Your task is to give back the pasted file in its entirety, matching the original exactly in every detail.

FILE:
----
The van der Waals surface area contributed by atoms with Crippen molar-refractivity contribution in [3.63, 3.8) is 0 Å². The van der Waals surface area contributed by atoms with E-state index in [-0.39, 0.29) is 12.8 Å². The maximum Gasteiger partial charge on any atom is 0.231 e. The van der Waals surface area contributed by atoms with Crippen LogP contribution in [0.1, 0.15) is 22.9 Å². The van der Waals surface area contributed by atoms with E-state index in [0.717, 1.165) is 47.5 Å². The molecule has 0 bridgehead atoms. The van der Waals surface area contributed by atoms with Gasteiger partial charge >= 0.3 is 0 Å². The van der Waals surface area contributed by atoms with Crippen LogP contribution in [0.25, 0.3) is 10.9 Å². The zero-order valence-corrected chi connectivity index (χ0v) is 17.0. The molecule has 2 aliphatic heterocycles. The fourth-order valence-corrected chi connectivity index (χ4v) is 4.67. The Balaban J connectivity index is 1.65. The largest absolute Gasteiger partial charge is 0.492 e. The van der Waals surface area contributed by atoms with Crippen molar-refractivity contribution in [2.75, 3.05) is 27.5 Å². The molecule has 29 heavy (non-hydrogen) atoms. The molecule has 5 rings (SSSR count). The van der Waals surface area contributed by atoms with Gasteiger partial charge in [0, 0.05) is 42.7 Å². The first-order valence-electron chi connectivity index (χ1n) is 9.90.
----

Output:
The van der Waals surface area contributed by atoms with Crippen molar-refractivity contribution in [3.63, 3.8) is 0 Å². The van der Waals surface area contributed by atoms with E-state index in [-0.39, 0.29) is 12.8 Å². The maximum Gasteiger partial charge on any atom is 0.231 e. The van der Waals surface area contributed by atoms with Crippen LogP contribution in [0.1, 0.15) is 22.9 Å². The van der Waals surface area contributed by atoms with E-state index in [0.717, 1.165) is 47.5 Å². The molecule has 0 bridgehead atoms. The van der Waals surface area contributed by atoms with Gasteiger partial charge >= 0.3 is 0 Å². The van der Waals surface area contributed by atoms with Crippen LogP contribution in [0.25, 0.3) is 10.9 Å². The zero-order valence-corrected chi connectivity index (χ0v) is 17.0. The molecule has 2 aliphatic heterocycles. The fourth-order valence-corrected chi connectivity index (χ4v) is 4.67. The Balaban J connectivity index is 1.65. The largest absolute Gasteiger partial charge is 0.492 e. The van der Waals surface area contributed by atoms with Crippen molar-refractivity contribution in [2.75, 3.05) is 27.5 Å². The molecule has 29 heavy (non-hydrogen) atoms. The molecule has 5 rings (SSSR count). The van der Waals surface area contributed by atoms with Gasteiger partial charge in [0, 0.05) is 42.7 Å². The first-order valence-electron chi connectivity index (χ1n) is 9.90.